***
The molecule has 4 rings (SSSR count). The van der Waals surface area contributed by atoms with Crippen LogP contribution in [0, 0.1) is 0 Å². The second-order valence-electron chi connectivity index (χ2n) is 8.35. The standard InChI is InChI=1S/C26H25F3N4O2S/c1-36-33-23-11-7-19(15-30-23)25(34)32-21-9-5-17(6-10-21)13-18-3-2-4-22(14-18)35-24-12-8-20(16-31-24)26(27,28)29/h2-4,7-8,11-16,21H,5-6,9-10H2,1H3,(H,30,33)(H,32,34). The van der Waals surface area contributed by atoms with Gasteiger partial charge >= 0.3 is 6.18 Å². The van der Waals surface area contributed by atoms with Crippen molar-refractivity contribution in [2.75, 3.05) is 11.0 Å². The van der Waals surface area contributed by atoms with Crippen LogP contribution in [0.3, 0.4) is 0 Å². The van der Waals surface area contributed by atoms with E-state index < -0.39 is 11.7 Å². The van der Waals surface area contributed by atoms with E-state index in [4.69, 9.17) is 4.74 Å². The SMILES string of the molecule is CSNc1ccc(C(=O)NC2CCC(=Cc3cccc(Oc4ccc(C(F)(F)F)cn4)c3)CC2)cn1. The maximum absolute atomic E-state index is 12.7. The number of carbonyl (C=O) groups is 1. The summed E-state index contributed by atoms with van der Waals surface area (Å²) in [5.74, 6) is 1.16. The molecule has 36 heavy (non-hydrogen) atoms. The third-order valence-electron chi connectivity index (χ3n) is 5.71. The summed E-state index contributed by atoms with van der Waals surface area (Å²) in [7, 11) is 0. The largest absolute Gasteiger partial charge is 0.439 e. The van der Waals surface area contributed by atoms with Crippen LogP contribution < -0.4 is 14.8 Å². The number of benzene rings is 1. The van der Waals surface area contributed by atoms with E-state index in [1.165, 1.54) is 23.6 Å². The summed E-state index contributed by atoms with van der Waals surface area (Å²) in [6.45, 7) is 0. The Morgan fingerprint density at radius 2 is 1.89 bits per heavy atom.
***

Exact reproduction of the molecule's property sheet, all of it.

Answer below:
The molecule has 4 rings (SSSR count). The van der Waals surface area contributed by atoms with Crippen LogP contribution in [0, 0.1) is 0 Å². The second-order valence-electron chi connectivity index (χ2n) is 8.35. The standard InChI is InChI=1S/C26H25F3N4O2S/c1-36-33-23-11-7-19(15-30-23)25(34)32-21-9-5-17(6-10-21)13-18-3-2-4-22(14-18)35-24-12-8-20(16-31-24)26(27,28)29/h2-4,7-8,11-16,21H,5-6,9-10H2,1H3,(H,30,33)(H,32,34). The van der Waals surface area contributed by atoms with Gasteiger partial charge >= 0.3 is 6.18 Å². The van der Waals surface area contributed by atoms with Crippen molar-refractivity contribution in [2.75, 3.05) is 11.0 Å². The van der Waals surface area contributed by atoms with Crippen LogP contribution in [0.3, 0.4) is 0 Å². The van der Waals surface area contributed by atoms with E-state index < -0.39 is 11.7 Å². The van der Waals surface area contributed by atoms with E-state index in [4.69, 9.17) is 4.74 Å². The SMILES string of the molecule is CSNc1ccc(C(=O)NC2CCC(=Cc3cccc(Oc4ccc(C(F)(F)F)cn4)c3)CC2)cn1. The maximum absolute atomic E-state index is 12.7. The number of carbonyl (C=O) groups is 1. The summed E-state index contributed by atoms with van der Waals surface area (Å²) in [5.74, 6) is 1.16. The molecule has 36 heavy (non-hydrogen) atoms. The third-order valence-electron chi connectivity index (χ3n) is 5.71. The summed E-state index contributed by atoms with van der Waals surface area (Å²) in [7, 11) is 0. The largest absolute Gasteiger partial charge is 0.439 e. The van der Waals surface area contributed by atoms with Crippen LogP contribution < -0.4 is 14.8 Å². The number of benzene rings is 1. The van der Waals surface area contributed by atoms with E-state index in [1.165, 1.54) is 23.6 Å². The summed E-state index contributed by atoms with van der Waals surface area (Å²) in [6.45, 7) is 0. The Morgan fingerprint density at radius 2 is 1.89 bits per heavy atom.